The Polemics of Peace: Hamas Has Shown It Has the Power to Sustain Violence but Might Its Influence Be Used to Attain Peace? (Palestine)

By Seymour, Richard | The Middle East, April 2003 | Go to article overview

The Polemics of Peace: Hamas Has Shown It Has the Power to Sustain Violence but Might Its Influence Be Used to Attain Peace? (Palestine)


Seymour, Richard, The Middle East


In the 19th century, American gun manufacturer Colt produced a .45 millimetre handgun, which became affectionately known as the Peacemaker. An ironic title for a weapon designed to kill, perhaps, but cognisant of the fact that he who possesses a means of destruction has it within him to choose the peaceful option.

Hamas, however you regard them, may represent an odd place to begin looking for a peaceful solution to what the United Nations still refer to as "the Palestinian Problem", but such is their influence in the politics of the region that a peace without them may now never be possible.

Consider the harsh realities. Israeli Prime Minister Ariel Sharon believes Yasser Arafat is an irrelevancy. Despite Arafat's Nobel Peace Prize and his latest in a long line of incarnations as a statesman, he has proved powerless to stop the suicide bombers.

Closer inspection of the outcome of the recent Israeli elections indicates that the single overriding factor determining the results were the bombs that exploded within Israel during the preceding weeks. Amram Mitzna, leader of the Labor Party; proponent of negotiations with the Palestinians and concessions for the sake of peace, saw his election chances devastated by a series of suicide attacks that left dozens of Israeli citizens dead.

While Sharon's return to power was never seriously in doubt, the size of his victory, and Labor's greatly reduced representation in the Knesset, had once seemed unlikely. In forcefully influencing the result of the election, Hamas have sent a vital message to the Palestinian Authority and the Israeli leadership--that they wield tremendous power in the region and both sides would do well to take notice.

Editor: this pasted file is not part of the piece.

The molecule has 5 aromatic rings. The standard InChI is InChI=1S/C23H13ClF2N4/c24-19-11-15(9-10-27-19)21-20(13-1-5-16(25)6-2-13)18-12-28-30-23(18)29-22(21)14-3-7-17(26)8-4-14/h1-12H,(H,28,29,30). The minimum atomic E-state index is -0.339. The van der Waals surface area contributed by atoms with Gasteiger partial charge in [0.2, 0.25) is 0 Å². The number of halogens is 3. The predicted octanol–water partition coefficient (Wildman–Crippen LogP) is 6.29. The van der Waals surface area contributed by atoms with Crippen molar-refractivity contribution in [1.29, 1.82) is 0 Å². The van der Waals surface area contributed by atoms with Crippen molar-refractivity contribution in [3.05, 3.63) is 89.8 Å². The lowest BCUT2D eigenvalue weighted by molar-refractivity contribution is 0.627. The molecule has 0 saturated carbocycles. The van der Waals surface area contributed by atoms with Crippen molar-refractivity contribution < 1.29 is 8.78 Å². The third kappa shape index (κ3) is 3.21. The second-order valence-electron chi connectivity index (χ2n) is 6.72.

Recent meetings in Cairo between Hamas and the Fatah movement failed to reach any conclusions regarding a cease-fire. Such a step would see Arafat's political position strengthened while marginalising Hamas. A situation the militant Islamic organisation simply refused to allow. By maintaining the Intifada, Hamas have assured a central role for themselves in upcoming months.

But what do they intend to do from the platform they have built themselves? The formation of a Palestinian state and the damaging of Israel's has long been their aim, but pragmatism has forced a leading Hamas figure, Dr. Abdel Aziz Al Rantisi, to concede that they simply do not have the military might to achieve such a lofty goal. However, though Hamas's ideology absolutely rules out the possibility of recognising an Israeli state, it does allow room for Palestine and Israel to live side-by-side, in peace, so long as the occupied territory is returned. The condition upon which possibility of a truce is based is a distasteful one for Israeli palettes, particularly now, when anger towards Hamas is at an all time high. But Hamas is no different today to the PLO of the 1970s. Twenty-five years ago, it would have been unthinkable that Yasser Arafat could be negotiated with, yet in September 1993 he shook hands with then Israeli Prime Minister Yitzak Rabin on the White House lawn and a whole new era appeared to dawn. …

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